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dc.contributor.authorOrrell, Martin
dc.date.accessioned2017-09-06T12:43:46Z
dc.date.available2017-09-06T12:43:46Z
dc.date.issued2016
dc.identifier.citationOrrell, M. (2016). Training in old age psychiatry: The 30 countries' perspective. In: Frangou, S., Gorwood, P. & Heun, R., (Eds.) 24th European Congress of Psychiatry, 12-15 March 2016 Madrid, Spain. European Psychiatry, p.S64.
dc.identifier.other10.1016/j.eurpsy.2016.01.960
dc.identifier.urihttp://hdl.handle.net/20.500.12904/8034
dc.description.abstractTo improve the care of older people with mental health problems it is necessary to have a highly skilled workforce who is very well-trained in the diagnosis and management of the range of the psychiatric problems affecting older people including the dementias. Key to this is the need to have an adequate number of specialists in geriatric psychiatry and a wider recognition of geriatric psychiatry training across Europe including a broad agreement on training requirements. In 2012 the European Association of Geriatric Psychiatry (Toot et al.) published the results of a Europe wide survey on geriatric psychiatry training to scope current practice and develop recommendations to begin a debate on harmonization. Representatives from 30 out of 38 (79%) representatives responded including many from countries where old age psychiatry was not formally a specialty. Training programs and duration varied between countries. Eleven countries reported that they had geriatric psychiatry training programs and most of these required geriatric psychiatry trainees to complete mandatory training for two years within old age psychiatry. Representatives from ten countries reported having specific Continuing Professional Development (CPD) for old age psychiatrists at consultant level. The recognition of geriatric psychiatry as a specialist discipline in Europe is on the rise. The training procedures and processes in place vary considerably between and sometimes within countries. There are several options for harmonizing old age psychiatry training across Europe with advantages to each. However, support is required from national old age psychiatry bodies across Europe and an agreement needs to be reached on a training strategy that encompasses supervision, development, and appraisal of the knowledge and skills sets of old age psychiatrists. This workshop will look at options for harmonization and take first steps towards a consensus.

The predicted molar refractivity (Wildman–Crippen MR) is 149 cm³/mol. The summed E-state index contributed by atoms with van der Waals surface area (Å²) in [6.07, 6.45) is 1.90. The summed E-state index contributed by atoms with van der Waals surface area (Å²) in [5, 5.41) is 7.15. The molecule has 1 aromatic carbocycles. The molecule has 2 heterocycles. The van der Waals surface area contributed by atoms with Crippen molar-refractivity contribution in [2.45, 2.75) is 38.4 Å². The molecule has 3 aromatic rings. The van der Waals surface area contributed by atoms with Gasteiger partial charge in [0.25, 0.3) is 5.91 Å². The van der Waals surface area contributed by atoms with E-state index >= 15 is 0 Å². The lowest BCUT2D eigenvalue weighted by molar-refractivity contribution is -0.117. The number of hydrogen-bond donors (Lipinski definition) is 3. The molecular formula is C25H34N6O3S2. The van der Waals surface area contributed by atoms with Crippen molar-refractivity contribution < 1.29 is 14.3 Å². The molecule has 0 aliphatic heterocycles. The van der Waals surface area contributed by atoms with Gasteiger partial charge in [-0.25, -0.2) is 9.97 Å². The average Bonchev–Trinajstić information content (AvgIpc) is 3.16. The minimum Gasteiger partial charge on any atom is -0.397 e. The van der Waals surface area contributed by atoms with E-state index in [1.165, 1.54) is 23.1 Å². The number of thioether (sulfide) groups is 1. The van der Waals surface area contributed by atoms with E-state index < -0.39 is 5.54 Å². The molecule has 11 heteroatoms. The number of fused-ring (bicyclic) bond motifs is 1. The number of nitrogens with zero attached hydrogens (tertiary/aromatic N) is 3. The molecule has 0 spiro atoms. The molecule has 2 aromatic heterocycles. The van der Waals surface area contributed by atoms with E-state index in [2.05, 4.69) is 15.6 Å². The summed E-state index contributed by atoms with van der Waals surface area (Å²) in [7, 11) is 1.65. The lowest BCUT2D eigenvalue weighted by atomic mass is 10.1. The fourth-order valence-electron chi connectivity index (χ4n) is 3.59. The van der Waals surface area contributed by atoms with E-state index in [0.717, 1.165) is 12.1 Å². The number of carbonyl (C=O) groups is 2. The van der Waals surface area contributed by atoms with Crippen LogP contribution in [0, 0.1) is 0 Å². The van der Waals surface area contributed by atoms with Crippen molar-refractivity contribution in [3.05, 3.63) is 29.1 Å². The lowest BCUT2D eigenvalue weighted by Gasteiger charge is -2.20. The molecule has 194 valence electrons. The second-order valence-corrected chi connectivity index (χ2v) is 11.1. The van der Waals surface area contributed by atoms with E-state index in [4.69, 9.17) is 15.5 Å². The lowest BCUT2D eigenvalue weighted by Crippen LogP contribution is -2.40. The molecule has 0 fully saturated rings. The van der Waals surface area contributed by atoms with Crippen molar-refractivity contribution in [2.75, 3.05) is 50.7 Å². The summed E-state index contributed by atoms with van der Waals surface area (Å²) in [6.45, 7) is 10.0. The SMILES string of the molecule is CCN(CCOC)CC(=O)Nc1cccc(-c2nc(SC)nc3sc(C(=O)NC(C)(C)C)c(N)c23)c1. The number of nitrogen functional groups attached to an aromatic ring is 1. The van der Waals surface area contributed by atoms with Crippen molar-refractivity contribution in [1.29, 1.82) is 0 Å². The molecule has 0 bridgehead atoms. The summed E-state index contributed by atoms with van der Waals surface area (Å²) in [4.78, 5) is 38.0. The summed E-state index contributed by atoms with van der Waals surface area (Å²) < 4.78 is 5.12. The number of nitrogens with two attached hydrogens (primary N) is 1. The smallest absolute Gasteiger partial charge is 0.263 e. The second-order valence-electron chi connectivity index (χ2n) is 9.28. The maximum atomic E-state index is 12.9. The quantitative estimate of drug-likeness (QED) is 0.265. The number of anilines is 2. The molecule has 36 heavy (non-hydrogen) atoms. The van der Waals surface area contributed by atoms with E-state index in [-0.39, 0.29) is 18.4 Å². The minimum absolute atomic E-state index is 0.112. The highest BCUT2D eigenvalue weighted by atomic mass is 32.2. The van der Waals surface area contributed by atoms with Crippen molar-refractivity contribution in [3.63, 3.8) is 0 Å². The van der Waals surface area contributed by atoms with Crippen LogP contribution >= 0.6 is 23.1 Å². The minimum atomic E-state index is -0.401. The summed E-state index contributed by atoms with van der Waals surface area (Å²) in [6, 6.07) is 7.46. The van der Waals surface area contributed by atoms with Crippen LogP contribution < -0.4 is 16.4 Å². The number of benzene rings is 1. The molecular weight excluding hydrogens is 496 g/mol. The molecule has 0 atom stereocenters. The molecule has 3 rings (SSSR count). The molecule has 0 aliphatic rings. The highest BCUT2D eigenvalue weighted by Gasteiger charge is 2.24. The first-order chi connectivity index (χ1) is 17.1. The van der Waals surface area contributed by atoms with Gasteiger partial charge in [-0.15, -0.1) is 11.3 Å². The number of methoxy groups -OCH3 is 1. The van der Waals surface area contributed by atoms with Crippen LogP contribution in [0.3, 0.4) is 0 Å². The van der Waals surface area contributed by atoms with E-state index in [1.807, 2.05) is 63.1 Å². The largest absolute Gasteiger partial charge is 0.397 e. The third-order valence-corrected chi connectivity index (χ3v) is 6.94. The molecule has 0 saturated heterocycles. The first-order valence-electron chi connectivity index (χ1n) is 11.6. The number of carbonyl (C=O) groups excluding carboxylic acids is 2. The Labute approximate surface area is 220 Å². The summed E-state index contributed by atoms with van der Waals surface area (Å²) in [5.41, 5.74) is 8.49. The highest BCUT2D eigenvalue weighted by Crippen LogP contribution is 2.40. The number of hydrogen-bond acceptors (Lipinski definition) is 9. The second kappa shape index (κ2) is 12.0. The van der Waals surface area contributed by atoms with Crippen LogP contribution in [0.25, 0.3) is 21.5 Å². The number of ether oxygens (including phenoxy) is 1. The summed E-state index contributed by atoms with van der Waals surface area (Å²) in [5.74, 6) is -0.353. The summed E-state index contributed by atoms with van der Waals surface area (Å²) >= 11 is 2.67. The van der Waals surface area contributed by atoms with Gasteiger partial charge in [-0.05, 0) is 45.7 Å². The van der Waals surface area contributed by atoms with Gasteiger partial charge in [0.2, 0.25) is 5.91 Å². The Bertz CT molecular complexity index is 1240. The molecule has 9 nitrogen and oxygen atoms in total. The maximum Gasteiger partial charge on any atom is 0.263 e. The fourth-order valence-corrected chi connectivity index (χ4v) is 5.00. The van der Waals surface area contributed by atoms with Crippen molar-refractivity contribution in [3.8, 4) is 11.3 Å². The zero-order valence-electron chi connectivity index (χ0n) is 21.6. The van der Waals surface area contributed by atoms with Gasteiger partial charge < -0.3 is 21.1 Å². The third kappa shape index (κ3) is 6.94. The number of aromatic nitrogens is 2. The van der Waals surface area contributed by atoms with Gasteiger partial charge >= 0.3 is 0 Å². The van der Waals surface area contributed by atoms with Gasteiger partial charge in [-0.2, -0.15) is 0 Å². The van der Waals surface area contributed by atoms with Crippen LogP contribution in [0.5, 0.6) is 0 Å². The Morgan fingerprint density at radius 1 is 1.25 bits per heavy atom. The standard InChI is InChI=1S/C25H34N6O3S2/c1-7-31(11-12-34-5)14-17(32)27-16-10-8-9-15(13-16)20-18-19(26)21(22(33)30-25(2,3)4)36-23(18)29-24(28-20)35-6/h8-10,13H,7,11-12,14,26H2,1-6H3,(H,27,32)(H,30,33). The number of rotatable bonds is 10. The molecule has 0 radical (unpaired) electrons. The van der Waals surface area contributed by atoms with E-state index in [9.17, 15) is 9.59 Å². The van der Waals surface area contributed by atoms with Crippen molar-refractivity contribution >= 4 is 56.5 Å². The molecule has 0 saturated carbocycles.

dc.description.urihttp://www.sciencedirect.com/science/article/pii/S0924933816009640
dc.subjectAging
dc.subjectDementia
dc.titleTraining in old age psychiatry: The 30 countries' perspective
dc.typeConference Proceeding


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